67% creative economy workforce uncertain about surviving beyond 2021: Report

Despite the relaxations and opening up of the economy, income streams for the creative workforce remain inconsistent and sporadic, pointing towards a bleak outlook for India’s informal creative economy.


The British Council, FICCI and Art X Company jointly launched the second edition of the Taking the Temperature report on the deepening impact of the Covid-19 pandemic on India’s creative economy. The report that tries to understand the economic state and sentiment of the creative sector workforce and artists, underlines the continued uncertainty in the creative sector and poses a risk to its long-term survival if emergency action is not taken.

The second edition of the Taking the Temperature report provides a comparison of the situation in India since the outbreak of Covid-19, the consequent national lockdown (March-June) and the period following the relaxation of the lockdown (July-October). Despite the relaxations and opening up of the economy, income streams for the creative workforce remain inconsistent and sporadic, pointing towards a bleak outlook for India’s informal creative economy.

Key findings of the report:

  • 67% of surveyed respondents are uncertain that they can survive for more than a year with current resources and funding.
  • Individual professionals and artisans are facing short-term hand-to-mouth existence even as sectors are adapting to digital and live business models to stay afloat.
  • 90% of the sector fears the long-term impact of social distancing on the creative economy, an increase of 4% from the previous survey. 
  • The creative economy is contracting with 16% of the creative sector facing permanent closure.
  • Organisations are closing permanently to avoid bankruptcy. 22% of the sector is forecast to lose more than 75% of annual income.
  • 26% of arts businesses fear they will not be able to continue in the last two quarters of 2020-2021.
  • Creative businesses are contending with increasingly difficult choices to remain resilient.
  • Some of the workforces are leaving the creative economy and changing careers.

In view of the findings and the feedback from the creative industry workforce and stakeholders, the report makes the following recommendations:

1.    Collaborative emergency action through investments by governments and corporates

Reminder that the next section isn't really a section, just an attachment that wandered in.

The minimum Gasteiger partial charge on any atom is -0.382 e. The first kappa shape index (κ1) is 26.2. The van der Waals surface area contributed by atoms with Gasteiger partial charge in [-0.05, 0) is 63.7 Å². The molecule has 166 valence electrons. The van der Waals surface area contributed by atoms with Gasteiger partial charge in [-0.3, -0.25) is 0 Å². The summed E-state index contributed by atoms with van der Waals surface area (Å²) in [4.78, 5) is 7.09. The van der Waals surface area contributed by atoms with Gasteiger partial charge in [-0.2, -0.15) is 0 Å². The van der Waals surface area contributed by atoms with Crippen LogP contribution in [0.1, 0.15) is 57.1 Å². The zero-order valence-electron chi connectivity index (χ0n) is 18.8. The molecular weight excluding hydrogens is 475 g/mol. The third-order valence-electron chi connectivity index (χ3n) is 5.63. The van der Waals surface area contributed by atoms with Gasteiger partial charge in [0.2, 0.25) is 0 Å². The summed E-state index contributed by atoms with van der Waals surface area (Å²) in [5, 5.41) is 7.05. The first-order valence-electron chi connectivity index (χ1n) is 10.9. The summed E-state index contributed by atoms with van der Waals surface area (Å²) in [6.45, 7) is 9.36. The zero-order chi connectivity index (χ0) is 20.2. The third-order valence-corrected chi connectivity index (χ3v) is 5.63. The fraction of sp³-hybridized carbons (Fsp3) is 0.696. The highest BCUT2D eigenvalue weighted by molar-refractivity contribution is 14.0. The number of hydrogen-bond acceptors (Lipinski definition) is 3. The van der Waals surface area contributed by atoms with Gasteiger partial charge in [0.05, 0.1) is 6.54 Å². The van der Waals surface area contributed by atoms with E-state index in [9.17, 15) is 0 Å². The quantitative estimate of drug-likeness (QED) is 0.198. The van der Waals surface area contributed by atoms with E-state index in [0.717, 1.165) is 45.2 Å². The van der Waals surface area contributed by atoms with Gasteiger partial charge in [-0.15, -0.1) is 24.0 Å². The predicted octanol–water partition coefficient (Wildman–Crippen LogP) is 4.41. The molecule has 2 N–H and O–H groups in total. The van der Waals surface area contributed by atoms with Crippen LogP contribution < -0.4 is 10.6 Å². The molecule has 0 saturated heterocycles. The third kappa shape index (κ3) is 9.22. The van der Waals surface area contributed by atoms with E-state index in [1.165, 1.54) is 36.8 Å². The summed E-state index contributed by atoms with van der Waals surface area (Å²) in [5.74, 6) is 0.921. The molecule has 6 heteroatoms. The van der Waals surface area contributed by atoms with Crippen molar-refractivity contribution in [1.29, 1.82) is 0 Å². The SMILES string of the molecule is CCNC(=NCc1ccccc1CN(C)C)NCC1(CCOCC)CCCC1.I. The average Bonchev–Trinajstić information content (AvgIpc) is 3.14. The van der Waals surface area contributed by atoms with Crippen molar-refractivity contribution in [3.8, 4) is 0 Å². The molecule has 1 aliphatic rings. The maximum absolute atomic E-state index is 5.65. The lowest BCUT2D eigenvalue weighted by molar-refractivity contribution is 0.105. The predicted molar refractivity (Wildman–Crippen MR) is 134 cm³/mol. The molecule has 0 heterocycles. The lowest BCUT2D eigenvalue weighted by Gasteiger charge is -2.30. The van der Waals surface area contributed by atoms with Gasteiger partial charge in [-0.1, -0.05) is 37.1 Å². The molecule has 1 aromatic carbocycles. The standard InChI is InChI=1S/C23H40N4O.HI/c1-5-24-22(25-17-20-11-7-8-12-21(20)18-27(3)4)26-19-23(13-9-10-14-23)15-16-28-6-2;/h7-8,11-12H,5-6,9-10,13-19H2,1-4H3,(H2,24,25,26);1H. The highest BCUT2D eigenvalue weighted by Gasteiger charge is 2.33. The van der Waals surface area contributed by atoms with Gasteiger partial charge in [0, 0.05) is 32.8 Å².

2.    Strengthening of the creative economy for India's international competitive advantage by recognising the cultural and creative sector as an integral part of the social and economic recovery plan

3.    Establishing creative economy networks of artists, artisans, and culture organisations to develop the sector for pooling resources and mutual support

Jonathan Kennedy, Director Arts India, British Council, said, "Since March 2020, the British Council has worked with partners to understand and address the impact of COVID-19 on India’s creative economy. Through in-depth surveying, the Taking the Temperature reports draw comparisons, developments, and changes for the creative economy since the outbreak of the pandemic in March 2020. While the first report helped to understand the immediate impact of COVID-19 on the creative economy; the second report reveals the diminished economic conditions that creative organisations and artists are now faced with. With a greater understanding of the condition of the artists. The report makes recommendations necessary to sustain and keep alive India’s creative economy. As the world over the Taking the Temperature Report confirms the serious depth of the current contraction on the creative economy in India which echoes the global economic recession precipitated by the pandemic. "

Rashmi Dhanwani, Founder-Director, The Art X Company said, "It is clear the creative organisations and artists who have explored new possibilities of culture making in the digital space have come out stronger during the pandemic. The report emphasises the importance of digital entrepreneurship within the creative economy and its vital role in reorganising and rebuilding creative endeavours which were limited to the offline space before. But there is a gap in levels of digital literacy within the creative community and governments as well as corporates must step up to close this gap so that the sector is ready for future uncertainties. However, we must also recognise that despite adapting to hybrid live and digital models, some sectors in the creative industries will remain reliant on face-to-face audience interaction to generate income in the long term."

Sanjoy Roy Co-chair, Creative and Cultural Industries, FICCI said, "The Covid-19 pandemic's impact has been felt in MSMEs, the backbone of India's economy. Creative MSMEs work with limited resources and minimal infrastructure for survival. Without the safety nets and policy-level intervention, their revival is challenging and may take longer than anticipated earlier. While some state governments have provided emergency grants for relief to artists and cultural organisations in India, key segments of the creative sector have not benefited as most are part of the informal economy. The report casts an informed lens on the sectors and particular nature of policy-intervention they can benefit from. For sustainable progress of these segments, robust creative and collaborative networks need to be forged."

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